Binge Drinking

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Binge Drinking

Binge Drinking

Background & Objectives

The consumption of alcohol, often to excess, has long been a feature of British social and cultural life affecting all ages and all walks of life. Critically though it is the impact that binge drinking is having on young people which is perhaps of the greatest concern. This prompted the Government's recently updated, 'Safe, sensible, social' national alcohol strategy to identify young people as a priority group for action in a context where: 'While the proportion of young people who are drinking has declined in recent years, those who do drink are consuming more alcohol, more often. High levels of alcohol consumption are associated with a range of high-risk behaviours including unprotected sex and offending'. Government statistics suggest that young people who drink are drinking twice what they were in 1990 and that the amount of alcohol consumed by younger adolescents aged 11-13 continues to climb. By their own admission these trends are not yet fully understood by the Government and it was in this context that Positive Futures2, commissioned a survey to find out more about the experiences and attitudes towards alcohol consumption with the young people they work with. (Sampson Gallager Lange Chondra Hogan 1999 1228-1231)

Young binge drinkers enjoy drinking alcohol and being drunk. Few feel that their drinking habits are something that they should change, even when they have been involved in various forms of risk or disorder as a consequence.

Indeed, episodes of risk and disorder are often viewed as part of the excitement of getting drunk with friends. Getting drunk is an integral part of the social scene for these young people, although comments made by some about how their drinking habits have changed over the years suggest that they are likely to 'calm down' to some extent as they grow older and take on new responsibilities. For this reason, young people are unlikely to consider their drinking as a problem unless something quite serious happens to them while they are drunk. This means it may be difficult to reduce public drunkenness by changing the attitudes of the current generation of young adults, although responsible serving practices may reduce more extreme consumption patterns. There may be more scope for having an impact on the behaviours that surround binge drinking, and so reducing the 'social harms' associated with binge drinking. This could involve measures to target the risk behaviours that the research has identified, e.g. young people aggravating strangers or using unlicensed minicabs(Turrisi Wiersma Hughes 2000 342-355). The drinking environment can be as strong an influence on risk and offending in the nighttime economy as individual attitudes, and young people believe that policies aimed at changing this environment are the most effective way to curb alcohol-related disorder. There is widespread support for extended licensing laws and a greater range of late-night venues to calm down the night-time economy, by slowing the pace of drinking and reducing the crowds of drinkers who are all on the move at the same time.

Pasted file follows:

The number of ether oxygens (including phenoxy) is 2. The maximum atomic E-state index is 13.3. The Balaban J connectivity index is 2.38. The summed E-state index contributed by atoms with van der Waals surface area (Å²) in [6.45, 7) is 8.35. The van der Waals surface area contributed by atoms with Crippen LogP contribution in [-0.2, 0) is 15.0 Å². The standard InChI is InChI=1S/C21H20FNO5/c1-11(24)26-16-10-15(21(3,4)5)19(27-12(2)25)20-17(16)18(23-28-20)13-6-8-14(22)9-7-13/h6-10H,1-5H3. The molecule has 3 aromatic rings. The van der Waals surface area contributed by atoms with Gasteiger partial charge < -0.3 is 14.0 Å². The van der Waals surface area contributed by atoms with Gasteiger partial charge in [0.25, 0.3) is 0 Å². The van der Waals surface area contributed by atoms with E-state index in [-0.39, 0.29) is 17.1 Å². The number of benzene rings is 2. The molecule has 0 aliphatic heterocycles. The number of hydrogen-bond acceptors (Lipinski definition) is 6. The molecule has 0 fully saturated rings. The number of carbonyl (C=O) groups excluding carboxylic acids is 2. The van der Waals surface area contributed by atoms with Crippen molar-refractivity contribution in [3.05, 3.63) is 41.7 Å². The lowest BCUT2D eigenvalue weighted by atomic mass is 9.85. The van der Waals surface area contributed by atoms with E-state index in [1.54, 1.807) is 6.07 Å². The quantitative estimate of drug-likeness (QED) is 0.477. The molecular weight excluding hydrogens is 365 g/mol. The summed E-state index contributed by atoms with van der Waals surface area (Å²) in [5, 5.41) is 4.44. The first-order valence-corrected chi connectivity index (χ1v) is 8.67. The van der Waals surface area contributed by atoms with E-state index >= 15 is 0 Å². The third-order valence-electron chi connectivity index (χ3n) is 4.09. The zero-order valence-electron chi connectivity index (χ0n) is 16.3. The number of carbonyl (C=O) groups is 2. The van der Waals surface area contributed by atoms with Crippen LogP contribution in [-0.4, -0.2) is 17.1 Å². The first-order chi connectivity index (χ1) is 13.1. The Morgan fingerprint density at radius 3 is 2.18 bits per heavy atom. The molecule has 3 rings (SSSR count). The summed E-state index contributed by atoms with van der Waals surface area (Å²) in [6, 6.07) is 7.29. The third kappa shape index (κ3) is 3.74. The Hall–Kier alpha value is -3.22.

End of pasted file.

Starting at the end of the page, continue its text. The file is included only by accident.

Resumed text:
There is also support for practical measures to ensure drinkers' safety, such as late-night transport, more targeted policing and the use of plastic glasses and bottles in pubs and ...
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